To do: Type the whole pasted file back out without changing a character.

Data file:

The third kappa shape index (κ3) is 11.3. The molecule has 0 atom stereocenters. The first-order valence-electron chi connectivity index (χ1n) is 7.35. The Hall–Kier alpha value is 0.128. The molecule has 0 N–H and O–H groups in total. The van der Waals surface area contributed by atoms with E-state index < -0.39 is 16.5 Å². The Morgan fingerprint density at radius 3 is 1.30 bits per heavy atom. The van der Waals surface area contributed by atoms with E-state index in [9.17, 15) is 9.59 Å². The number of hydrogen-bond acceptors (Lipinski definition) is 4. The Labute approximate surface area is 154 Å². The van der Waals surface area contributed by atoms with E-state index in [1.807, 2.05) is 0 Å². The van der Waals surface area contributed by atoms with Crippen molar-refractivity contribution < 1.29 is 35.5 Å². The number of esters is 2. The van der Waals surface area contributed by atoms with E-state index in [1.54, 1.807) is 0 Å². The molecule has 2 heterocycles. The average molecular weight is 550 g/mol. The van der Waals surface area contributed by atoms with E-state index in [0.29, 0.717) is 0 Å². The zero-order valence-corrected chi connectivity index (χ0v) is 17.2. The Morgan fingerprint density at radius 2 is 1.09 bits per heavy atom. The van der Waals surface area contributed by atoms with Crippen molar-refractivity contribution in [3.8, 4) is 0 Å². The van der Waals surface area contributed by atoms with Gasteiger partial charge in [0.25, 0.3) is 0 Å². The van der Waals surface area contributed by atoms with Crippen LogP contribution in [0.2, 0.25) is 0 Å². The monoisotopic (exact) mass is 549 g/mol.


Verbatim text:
The third kappa shape index (κ3) is 11.3. The molecule has 0 atom stereocenters. The first-order valence-electron chi connectivity index (χ1n) is 7.35. The Hall–Kier alpha value is 0.128. The molecule has 0 N–H and O–H groups in total. The van der Waals surface area contributed by atoms with E-state index < -0.39 is 16.5 Å². The Morgan fingerprint density at radius 3 is 1.30 bits per heavy atom. The van der Waals surface area contributed by atoms with E-state index in [9.17, 15) is 9.59 Å². The number of hydrogen-bond acceptors (Lipinski definition) is 4. The Labute approximate surface area is 154 Å². The van der Waals surface area contributed by atoms with E-state index in [1.807, 2.05) is 0 Å². The van der Waals surface area contributed by atoms with Crippen molar-refractivity contribution < 1.29 is 35.5 Å². The number of esters is 2. The van der Waals surface area contributed by atoms with E-state index in [1.54, 1.807) is 0 Å². The molecule has 2 heterocycles. The average molecular weight is 550 g/mol. The van der Waals surface area contributed by atoms with E-state index in [0.29, 0.717) is 0 Å². The zero-order valence-corrected chi connectivity index (χ0v) is 17.2. The Morgan fingerprint density at radius 2 is 1.09 bits per heavy atom. The van der Waals surface area contributed by atoms with Crippen molar-refractivity contribution in [3.8, 4) is 0 Å². The van der Waals surface area contributed by atoms with Gasteiger partial charge in [0.25, 0.3) is 0 Å². The van der Waals surface area contributed by atoms with Crippen LogP contribution in [0.2, 0.25) is 0 Å². The monoisotopic (exact) mass is 549 g/mol.